Mandible fractures can be treated with different plate systems, that is, miniplates or three-dimensional (3D) plates. This systematic review describes the effectiveness and clinical outcomes of 3D plates used in fractures of the mandible and aims to critically evaluate its risks and benefits.
Materials and Methods:
A comprehensive electronic search was conducted without date but with restriction to articles written in English. Studies in humans, including randomized or quasi-randomized controlled trials and retrospective studies, were included. The outcome parameters measured were number of patients, fracture classification, results, follow-up period, postoperative complications, and mean age of patients. Major complications were defined as those needing additional surgical intervention, for example, malocclusion, infection or plate fracture. Accordingly, complications not needing additional surgical intervention were defined as minor (ie, dehiscence, trismus).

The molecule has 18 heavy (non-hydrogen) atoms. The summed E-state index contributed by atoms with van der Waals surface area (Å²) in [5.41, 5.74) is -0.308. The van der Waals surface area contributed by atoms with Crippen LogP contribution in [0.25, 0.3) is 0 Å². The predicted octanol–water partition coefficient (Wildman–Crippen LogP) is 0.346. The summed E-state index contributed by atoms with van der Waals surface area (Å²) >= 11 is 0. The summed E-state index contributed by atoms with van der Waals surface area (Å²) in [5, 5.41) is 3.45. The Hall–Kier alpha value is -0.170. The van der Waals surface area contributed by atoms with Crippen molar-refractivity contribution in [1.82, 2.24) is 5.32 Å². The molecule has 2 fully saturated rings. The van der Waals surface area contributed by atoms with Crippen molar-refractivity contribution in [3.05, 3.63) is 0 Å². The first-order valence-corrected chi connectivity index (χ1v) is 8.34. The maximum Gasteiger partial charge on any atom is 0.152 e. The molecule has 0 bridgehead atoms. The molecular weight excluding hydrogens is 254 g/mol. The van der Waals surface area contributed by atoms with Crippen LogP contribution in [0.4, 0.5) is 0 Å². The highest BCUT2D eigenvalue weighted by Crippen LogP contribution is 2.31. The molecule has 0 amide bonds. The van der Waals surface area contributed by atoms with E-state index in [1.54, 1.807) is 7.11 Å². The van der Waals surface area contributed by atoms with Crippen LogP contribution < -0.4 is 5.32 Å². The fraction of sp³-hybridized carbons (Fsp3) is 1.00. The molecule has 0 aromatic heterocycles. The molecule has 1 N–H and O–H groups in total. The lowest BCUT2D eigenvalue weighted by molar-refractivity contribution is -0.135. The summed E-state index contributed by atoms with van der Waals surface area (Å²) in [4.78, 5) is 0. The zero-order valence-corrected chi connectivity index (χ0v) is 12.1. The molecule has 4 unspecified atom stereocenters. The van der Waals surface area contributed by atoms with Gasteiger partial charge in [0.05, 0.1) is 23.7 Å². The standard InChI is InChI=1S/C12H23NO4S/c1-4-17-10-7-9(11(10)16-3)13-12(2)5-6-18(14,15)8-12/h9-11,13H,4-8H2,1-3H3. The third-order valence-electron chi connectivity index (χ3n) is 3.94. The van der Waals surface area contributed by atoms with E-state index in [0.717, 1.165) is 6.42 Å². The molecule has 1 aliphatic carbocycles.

Guided by the PRISMA statement and the Cochrane Handbook for Systematic Reviews of Interventions, the authors identified 44 publications with a total of 1790 patients. Among the articles selected for the final review, there were 32 reported prospective studies, 12 reported retrospective studies. Regarding the evaluation of quality, 8 studies showed a low value of the risk of bias, 17 a moderate risk, and 19 a high risk. There were statistically significant advantages for 3D plates in mandibular fractures in terms of postoperative complications, for example, wound dehiscences or plate fracture.
The 3D plate is an effective treatment modality for mandibular fractures, with low incidence of major complications, decreased length of operation time, and increased stability of osteosynthesis.